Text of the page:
Adze blade ko’i
Humphrey No. 217: ‘A long adze made of a yellow calcareous Stone, from the Sandwich Isles.’
The adze blade is made of a yellowish limestone. The upper and lower surfaces of the sharp edge are rectangular. This part is about 14.5 cm long. The upper surface is slightly convex and is polished, as are the sides. The same is also true for parts of the lower surface, which is, however, basically rough. The other part of the object, also with a rough surface, is slightly bent and intended for attaching the adze blade to a handle.
The adze blades were made of stone, with one part being rounded and the other part forming an angle. This piece was then fastened to a handle (Handy 1965: 226). ‘[It was] polished to a nicely shaped edge and mounted on a wooden handle’ (Handy 1965: 226). The attachment was described by Brigham (1911: 199) as follows: ‘In fastening the stone adze (koi) to the handle (au), a fold or two of kapa was interposed between stone and wood before binding together with sinnet; when kapa could not be obtained hala [pandanus] leaves were substituted, but kapa was preferred.’
‘Cook (in Beaglehole 1967, Illa: 285) remarked: ‘Such of their working instruments or tools which I saw were the same as at the other islands, their hatchets or adzes exactly so, and seemed to be of the same kind of black stone, but they had others that were made of a clay coloured stone.’
Brigham (1902: 80-81) distinguished between three categories of ko’i: ‘Adzes may, for convenience, be classed in three divisions: with parallel sides and angular tang, ... with divergent sides and angular tang, ... [and] with divergent sides, thin and nearly flat ... That each of these was fitted for particular work I do not doubt, but I cannot go any farther.’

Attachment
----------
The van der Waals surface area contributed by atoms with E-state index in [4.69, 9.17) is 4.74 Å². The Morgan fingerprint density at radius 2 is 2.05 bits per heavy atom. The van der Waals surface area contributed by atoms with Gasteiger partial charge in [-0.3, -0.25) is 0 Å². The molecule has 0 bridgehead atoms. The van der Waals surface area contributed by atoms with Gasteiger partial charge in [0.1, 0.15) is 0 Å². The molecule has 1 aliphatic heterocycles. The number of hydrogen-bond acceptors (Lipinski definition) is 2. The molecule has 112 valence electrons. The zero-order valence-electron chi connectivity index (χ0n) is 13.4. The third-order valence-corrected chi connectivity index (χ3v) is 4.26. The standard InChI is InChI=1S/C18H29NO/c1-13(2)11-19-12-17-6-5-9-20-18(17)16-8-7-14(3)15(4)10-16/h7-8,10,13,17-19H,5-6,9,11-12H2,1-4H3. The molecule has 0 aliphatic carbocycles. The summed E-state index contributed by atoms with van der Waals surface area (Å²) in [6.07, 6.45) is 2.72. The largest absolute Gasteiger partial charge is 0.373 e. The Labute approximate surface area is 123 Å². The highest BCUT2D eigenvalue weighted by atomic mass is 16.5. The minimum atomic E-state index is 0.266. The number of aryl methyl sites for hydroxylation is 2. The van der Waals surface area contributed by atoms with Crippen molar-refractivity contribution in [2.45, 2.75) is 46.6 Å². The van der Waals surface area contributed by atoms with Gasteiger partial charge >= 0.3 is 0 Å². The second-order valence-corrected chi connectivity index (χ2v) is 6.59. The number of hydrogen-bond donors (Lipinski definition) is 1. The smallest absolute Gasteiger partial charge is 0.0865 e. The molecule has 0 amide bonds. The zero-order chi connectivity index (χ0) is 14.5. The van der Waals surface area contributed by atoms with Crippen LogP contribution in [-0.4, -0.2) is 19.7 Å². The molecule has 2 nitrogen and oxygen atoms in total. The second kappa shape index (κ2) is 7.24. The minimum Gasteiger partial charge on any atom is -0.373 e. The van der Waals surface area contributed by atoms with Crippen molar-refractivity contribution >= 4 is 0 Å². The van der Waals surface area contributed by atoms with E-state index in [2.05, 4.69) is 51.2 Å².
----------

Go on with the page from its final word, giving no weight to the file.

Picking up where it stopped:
The handle usually consisted of roots grown in such a way that they formed an angle. This was mostly ulei wood, with hau (hibiscus) also being used. The pieces were cut out of the tree so that the trunk was the part to which the blade was attached. Grown at an angle, the branch itself formed the handle (Arning 1931: 15). The whole tool is called a hafted adze (Kaeppler 1978a: 112-14).
‘The koi, or stone ax, was a possession of value. It was used in hewing and hollowing canoes, shaping house timbers and in fashioning the agriculture spade, the o-o, and it had many other uses’ (Malo 1951:78). The hafted adze was also used for cutting bushes and trees. In addition, it was used for manufacturing tools, such as the spear (ihe) (Mitchell 1982: 111, 276). Arning (1931: 15) named wood-work and the making of canoes and bowls in this respect. Inken Köhler
Arning, Eduard, Ethnographische Notizen aus Hawaii 1883-86, Mitteilungen aus dem Museum für Völkerkunde in Hamburg, XVI, Hamburg, 1931.
Beaglehole, John Cawte, The Journals of Captain James Cook on his Voyages of Discovery The Voyage of the Resolution and Discovery 1776-1780, Hakluyt Society, Extra Series, 36, 1 u. 2. vol. 3, Cambridge University Press, Cambridge, 1955-1967 IIIa and IIIb.
Brigham, William T, Ancient Hawaiian Stone Implements, Memoirs of the Bernice P Bishop Museum, Honolulu, 1902, vol. 1, no. 4.
Brigham, William T, Ka hana kapa: The Making of Bark Cloth in Hawaii, Memoirs of the Bernice P Bishop Museum, Honolulu, 1911, vol. 3.
Handy, ES Craighill, Ancient Hawaiian Civilization. A Series of Lectures Delivered at the Kamehameha Schools, Rutland and Tokyo, 1965.
Kaeppler, Adrienne L, ‘Artificial Curiosities’ Being An Exposition of Native Manufactures Collected on the Three Pacific Voyages of Captain James Cook RN [Exhibition catalogue], Bishop Museum Press, Honolulu, 1978a.
Malo, David, Hawaiian Antiquities (Mo’ olelo Hawai’ i), Nathaniel B Emerson (trans.), Bishop Museum Special Publication 2, Honolulu,  1951.
Mitchell, Donald DK, Resource Units in Hawaiian Culture, Honolulu, 1982.